There are back again: A Dublin Tale

To beat the January blues, I decided a day away might be the perfect gift to start the new year in style. Whilst looking for inspiration, I came across Dublin, a city I had always overlooked. I hopped straight onto Skyscanner and managed to find the perfect flights. 8.30am take off and a return flight at 8.30pm the same day. As the flight is only 1 hour, it isn’t too exhausting and saves money on expensive hotels.

The day finally came and I bleary eyed made it to the airport, I sped through security in search of an extra shot latte. Before I knew it, my flight was called to board and as the caffeine slowly kicked in, I started to descend towards the Irish capital. I got the bus into the city centre and next thing I knew, I was walking towards St Stephen’s Green and it was 9.30am.

I topped up my coffee fix by heading to a donut shop before my 11am tour of the Little Museum of Dublin that I had pre-booked. I walked around the corner to find the museum nestled in a row of beautiful houses with a view of the park. The first tour focused on 2 rooms of the Georgian townhouse and lasted approximately 45 minutes. Each room was filled with portraits and posters, each having an interesting story as the guide progressed through Ireland’s history from being part of the United Kingdom to a cool secular nation. All items have either been donated or loaned by Dubliners. A display of note in the one from the artist Caroline McCarthy who presents gold plated monster munch as a metaphor for the ‘Celtic Tiger’ and the growth of the Irish economy during the 1990s-2000s.

Shortly after the museum tour, there was another tour organised by the museum for nearby St Stephen’s Green. Steeped in history and full of statues dedicated to important Irish political and literary figures. A highlight was hearing about when the Easter Rising took place, there was battles occurring in the park and fire was temporarily halted for one hour a day to allow the park’s groundsman to feed the local ducks. For €10 for access to the museum and both guided tours, it was exceptional value for money. For a short visit to Dublin, I couldn’t recommend it enough.

After a morning of being steeped in Irish history, it was time to wander further. I went to 132 Lower Baggot Street. Not an address known by many and it has no signs outside to notify its importance. In the 1970’s it was owned and run by Margaret Gaj and was one of the cafes frequented by the Irish Women’s Liberation movement. It was also home to poetry readings, cultural events and a safe spot for Dublin’s LGBT community. One of the campaigns that was sourced at this cafe was the the Contraceptive Train to Belfast, which was the first public challenge to the ban on contraceptives in Ireland. The group boarded a train to Belfast in May 1971 where they bought condoms and spermicide jelly. I specialised in Irish women’s relationship between church and state during these times for my undergraduate degree so I could talk about this for hours… so if you are interested on this and want to know more, I highly recommend reading Monday at Gaj’s by Anne Stopper.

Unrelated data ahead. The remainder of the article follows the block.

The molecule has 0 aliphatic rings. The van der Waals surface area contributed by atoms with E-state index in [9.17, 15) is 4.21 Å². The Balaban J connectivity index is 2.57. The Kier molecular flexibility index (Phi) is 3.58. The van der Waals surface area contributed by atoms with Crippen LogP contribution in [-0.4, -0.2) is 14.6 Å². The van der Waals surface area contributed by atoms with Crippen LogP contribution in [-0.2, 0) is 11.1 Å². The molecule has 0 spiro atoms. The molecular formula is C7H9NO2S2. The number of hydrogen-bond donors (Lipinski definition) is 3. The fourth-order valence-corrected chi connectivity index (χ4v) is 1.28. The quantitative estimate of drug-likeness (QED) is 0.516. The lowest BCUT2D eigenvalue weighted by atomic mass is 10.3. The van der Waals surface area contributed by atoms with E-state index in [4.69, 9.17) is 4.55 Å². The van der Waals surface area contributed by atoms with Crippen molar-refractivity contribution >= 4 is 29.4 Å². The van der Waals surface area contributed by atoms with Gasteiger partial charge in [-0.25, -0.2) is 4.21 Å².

It was time for lunch so nipped into a traditional Irish looking pub just off Lower Baggot Street for some soup and soda bread. Naturally I had to have half a pint of Guinness to wash it down! Despite this being my first time to Dublin, it was not my first time to the Republic of Ireland as I frequented County Donegal during my early twenties. This meant that I had to stock up on my creature comforts of Tayto crisps and Club Rock Shandy for the rest of the afternoon.

The rest of the afternoon was spent wandering Grafton street and wandering down alleyways, taking in the statues, architecture, street art and failing miserably at avoiding the January sales. After spending the last of my wages and filling my backpack with clothes and candles, I decided to finish my day exploring Temple Bar and Crown Alley. Brimming with street art, live music, pubs and vintage shops, it was a feast for the eyes. At the end of the street I was greeted with the ultimate landmark of Dublin, the Ha’penny Bridge. The name of the bridge comes from the toll charge that was in place to get from one side of the River Liffey to the other.

Before I knew it, my feet started to ache from the walking and my neck was cramping from looking in every direction in wonder at how beautiful the city was. The sun started to set over the river Liffey as I was walking along Bachelors Walk and it was time to head back to the airport. A whirlwind trip to Dublin is highly recommended albeit exhausting. A city that has hints of various UK cities such as Liverpool, London and Glasgow but all the comfort of a small town feel and very friendly locals. I will definitely be back as I missed some major sites such as Kilmainham Gaol (which was shut the day I was in Dublin), Trinity College, the book of Kells and the Chester Beatty library.

Have you ever been to Dublin for the day? What did you visit?

AJ x

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